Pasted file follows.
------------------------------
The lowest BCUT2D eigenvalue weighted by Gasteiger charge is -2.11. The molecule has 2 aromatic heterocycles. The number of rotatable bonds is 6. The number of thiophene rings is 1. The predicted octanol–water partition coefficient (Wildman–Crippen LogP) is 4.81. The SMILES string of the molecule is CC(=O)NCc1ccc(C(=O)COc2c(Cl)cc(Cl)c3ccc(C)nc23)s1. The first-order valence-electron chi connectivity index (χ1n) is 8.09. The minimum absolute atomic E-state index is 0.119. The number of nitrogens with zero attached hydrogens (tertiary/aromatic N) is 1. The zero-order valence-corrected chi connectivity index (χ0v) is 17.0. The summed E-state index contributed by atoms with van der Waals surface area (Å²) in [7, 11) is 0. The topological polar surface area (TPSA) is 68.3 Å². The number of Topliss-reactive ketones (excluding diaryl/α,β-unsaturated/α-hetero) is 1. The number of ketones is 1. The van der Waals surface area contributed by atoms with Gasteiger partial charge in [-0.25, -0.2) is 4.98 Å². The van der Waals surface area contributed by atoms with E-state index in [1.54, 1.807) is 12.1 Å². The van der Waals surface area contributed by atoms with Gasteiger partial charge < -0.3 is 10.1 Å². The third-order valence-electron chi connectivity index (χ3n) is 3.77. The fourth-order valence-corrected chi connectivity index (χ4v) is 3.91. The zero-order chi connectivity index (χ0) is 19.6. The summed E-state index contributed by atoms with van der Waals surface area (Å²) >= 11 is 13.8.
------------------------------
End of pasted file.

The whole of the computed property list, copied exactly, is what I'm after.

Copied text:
The lowest BCUT2D eigenvalue weighted by Gasteiger charge is -2.11. The molecule has 2 aromatic heterocycles. The number of rotatable bonds is 6. The number of thiophene rings is 1. The predicted octanol–water partition coefficient (Wildman–Crippen LogP) is 4.81. The SMILES string of the molecule is CC(=O)NCc1ccc(C(=O)COc2c(Cl)cc(Cl)c3ccc(C)nc23)s1. The first-order valence-electron chi connectivity index (χ1n) is 8.09. The minimum absolute atomic E-state index is 0.119. The number of nitrogens with zero attached hydrogens (tertiary/aromatic N) is 1. The zero-order valence-corrected chi connectivity index (χ0v) is 17.0. The summed E-state index contributed by atoms with van der Waals surface area (Å²) in [7, 11) is 0. The topological polar surface area (TPSA) is 68.3 Å². The number of Topliss-reactive ketones (excluding diaryl/α,β-unsaturated/α-hetero) is 1. The number of ketones is 1. The van der Waals surface area contributed by atoms with Gasteiger partial charge in [-0.25, -0.2) is 4.98 Å². The van der Waals surface area contributed by atoms with E-state index in [1.54, 1.807) is 12.1 Å². The van der Waals surface area contributed by atoms with Gasteiger partial charge < -0.3 is 10.1 Å². The third-order valence-electron chi connectivity index (χ3n) is 3.77. The fourth-order valence-corrected chi connectivity index (χ4v) is 3.91. The zero-order chi connectivity index (χ0) is 19.6. The summed E-state index contributed by atoms with van der Waals surface area (Å²) >= 11 is 13.8.